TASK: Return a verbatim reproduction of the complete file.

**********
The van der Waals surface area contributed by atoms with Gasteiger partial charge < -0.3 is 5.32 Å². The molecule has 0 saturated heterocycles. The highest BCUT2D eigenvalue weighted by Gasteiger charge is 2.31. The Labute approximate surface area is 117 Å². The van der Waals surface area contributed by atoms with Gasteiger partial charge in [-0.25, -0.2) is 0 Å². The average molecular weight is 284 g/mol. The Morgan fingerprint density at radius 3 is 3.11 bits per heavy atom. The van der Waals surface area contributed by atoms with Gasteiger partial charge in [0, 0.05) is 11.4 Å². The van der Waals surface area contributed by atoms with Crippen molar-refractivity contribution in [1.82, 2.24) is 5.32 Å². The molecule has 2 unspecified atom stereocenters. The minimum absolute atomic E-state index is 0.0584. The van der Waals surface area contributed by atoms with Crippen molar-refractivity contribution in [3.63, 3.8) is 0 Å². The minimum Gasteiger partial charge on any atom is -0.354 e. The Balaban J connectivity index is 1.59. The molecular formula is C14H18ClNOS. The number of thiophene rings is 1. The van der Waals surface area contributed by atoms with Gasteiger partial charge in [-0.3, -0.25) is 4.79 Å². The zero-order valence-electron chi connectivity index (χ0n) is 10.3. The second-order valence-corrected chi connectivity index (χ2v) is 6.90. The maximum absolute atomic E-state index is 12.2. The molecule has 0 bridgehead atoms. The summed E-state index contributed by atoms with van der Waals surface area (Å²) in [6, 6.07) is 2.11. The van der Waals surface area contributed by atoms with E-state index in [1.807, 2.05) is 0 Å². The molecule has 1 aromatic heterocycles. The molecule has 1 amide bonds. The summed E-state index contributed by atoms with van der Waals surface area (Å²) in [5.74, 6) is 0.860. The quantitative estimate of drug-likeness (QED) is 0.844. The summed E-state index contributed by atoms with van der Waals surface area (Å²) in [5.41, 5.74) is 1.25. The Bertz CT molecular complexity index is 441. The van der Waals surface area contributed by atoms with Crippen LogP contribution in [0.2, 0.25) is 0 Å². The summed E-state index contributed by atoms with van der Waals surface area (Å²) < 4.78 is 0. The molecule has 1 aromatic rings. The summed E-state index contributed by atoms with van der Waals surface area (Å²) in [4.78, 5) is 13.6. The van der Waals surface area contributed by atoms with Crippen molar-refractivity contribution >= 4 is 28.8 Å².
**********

The van der Waals surface area contributed by atoms with Gasteiger partial charge < -0.3 is 5.32 Å². The molecule has 0 saturated heterocycles. The highest BCUT2D eigenvalue weighted by Gasteiger charge is 2.31. The Labute approximate surface area is 117 Å². The van der Waals surface area contributed by atoms with Gasteiger partial charge in [-0.25, -0.2) is 0 Å². The average molecular weight is 284 g/mol. The Morgan fingerprint density at radius 3 is 3.11 bits per heavy atom. The van der Waals surface area contributed by atoms with Gasteiger partial charge in [0, 0.05) is 11.4 Å². The van der Waals surface area contributed by atoms with Crippen molar-refractivity contribution in [1.82, 2.24) is 5.32 Å². The molecule has 2 unspecified atom stereocenters. The minimum absolute atomic E-state index is 0.0584. The van der Waals surface area contributed by atoms with Crippen molar-refractivity contribution in [3.63, 3.8) is 0 Å². The minimum Gasteiger partial charge on any atom is -0.354 e. The Balaban J connectivity index is 1.59. The molecular formula is C14H18ClNOS. The number of thiophene rings is 1. The van der Waals surface area contributed by atoms with Gasteiger partial charge in [-0.3, -0.25) is 4.79 Å². The zero-order valence-electron chi connectivity index (χ0n) is 10.3. The second-order valence-corrected chi connectivity index (χ2v) is 6.90. The maximum absolute atomic E-state index is 12.2. The molecule has 0 bridgehead atoms. The summed E-state index contributed by atoms with van der Waals surface area (Å²) in [6, 6.07) is 2.11. The van der Waals surface area contributed by atoms with E-state index in [1.807, 2.05) is 0 Å². The molecule has 1 aromatic heterocycles. The molecule has 1 amide bonds. The summed E-state index contributed by atoms with van der Waals surface area (Å²) in [5.74, 6) is 0.860. The quantitative estimate of drug-likeness (QED) is 0.844. The summed E-state index contributed by atoms with van der Waals surface area (Å²) in [5.41, 5.74) is 1.25. The Bertz CT molecular complexity index is 441. The van der Waals surface area contributed by atoms with Crippen LogP contribution in [0.2, 0.25) is 0 Å². The summed E-state index contributed by atoms with van der Waals surface area (Å²) < 4.78 is 0. The molecule has 1 aromatic rings. The summed E-state index contributed by atoms with van der Waals surface area (Å²) in [4.78, 5) is 13.6. The van der Waals surface area contributed by atoms with Crippen molar-refractivity contribution >= 4 is 28.8 Å².